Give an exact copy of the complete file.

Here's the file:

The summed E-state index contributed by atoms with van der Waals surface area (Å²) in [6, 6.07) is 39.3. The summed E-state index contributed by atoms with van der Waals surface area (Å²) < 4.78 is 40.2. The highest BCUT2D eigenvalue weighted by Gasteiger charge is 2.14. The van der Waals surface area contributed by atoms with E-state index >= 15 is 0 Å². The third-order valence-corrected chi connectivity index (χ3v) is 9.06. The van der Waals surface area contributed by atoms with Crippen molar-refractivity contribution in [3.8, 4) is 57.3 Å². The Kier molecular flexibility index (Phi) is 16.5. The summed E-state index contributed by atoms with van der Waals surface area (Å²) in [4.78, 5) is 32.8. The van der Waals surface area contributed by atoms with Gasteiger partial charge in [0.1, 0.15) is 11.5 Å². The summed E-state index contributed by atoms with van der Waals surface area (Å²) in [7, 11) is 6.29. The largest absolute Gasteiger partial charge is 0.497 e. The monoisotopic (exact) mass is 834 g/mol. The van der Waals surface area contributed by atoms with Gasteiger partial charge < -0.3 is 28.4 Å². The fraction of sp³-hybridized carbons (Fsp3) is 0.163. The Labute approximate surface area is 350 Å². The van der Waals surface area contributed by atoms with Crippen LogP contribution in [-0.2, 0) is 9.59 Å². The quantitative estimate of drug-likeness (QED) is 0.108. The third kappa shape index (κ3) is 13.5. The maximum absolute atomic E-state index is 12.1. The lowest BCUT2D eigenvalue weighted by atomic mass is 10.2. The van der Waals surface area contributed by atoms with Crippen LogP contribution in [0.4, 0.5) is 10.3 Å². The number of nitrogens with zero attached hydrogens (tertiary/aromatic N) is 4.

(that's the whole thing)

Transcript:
The summed E-state index contributed by atoms with van der Waals surface area (Å²) in [6, 6.07) is 39.3. The summed E-state index contributed by atoms with van der Waals surface area (Å²) < 4.78 is 40.2. The highest BCUT2D eigenvalue weighted by Gasteiger charge is 2.14. The van der Waals surface area contributed by atoms with E-state index >= 15 is 0 Å². The third-order valence-corrected chi connectivity index (χ3v) is 9.06. The van der Waals surface area contributed by atoms with Crippen molar-refractivity contribution in [3.8, 4) is 57.3 Å². The Kier molecular flexibility index (Phi) is 16.5. The summed E-state index contributed by atoms with van der Waals surface area (Å²) in [4.78, 5) is 32.8. The van der Waals surface area contributed by atoms with Gasteiger partial charge in [0.1, 0.15) is 11.5 Å². The summed E-state index contributed by atoms with van der Waals surface area (Å²) in [7, 11) is 6.29. The largest absolute Gasteiger partial charge is 0.497 e. The monoisotopic (exact) mass is 834 g/mol. The van der Waals surface area contributed by atoms with Gasteiger partial charge < -0.3 is 28.4 Å². The fraction of sp³-hybridized carbons (Fsp3) is 0.163. The Labute approximate surface area is 350 Å². The van der Waals surface area contributed by atoms with Crippen LogP contribution in [-0.2, 0) is 9.59 Å². The quantitative estimate of drug-likeness (QED) is 0.108. The third kappa shape index (κ3) is 13.5. The maximum absolute atomic E-state index is 12.1. The lowest BCUT2D eigenvalue weighted by atomic mass is 10.2. The van der Waals surface area contributed by atoms with Crippen LogP contribution in [0.4, 0.5) is 10.3 Å². The number of nitrogens with zero attached hydrogens (tertiary/aromatic N) is 4.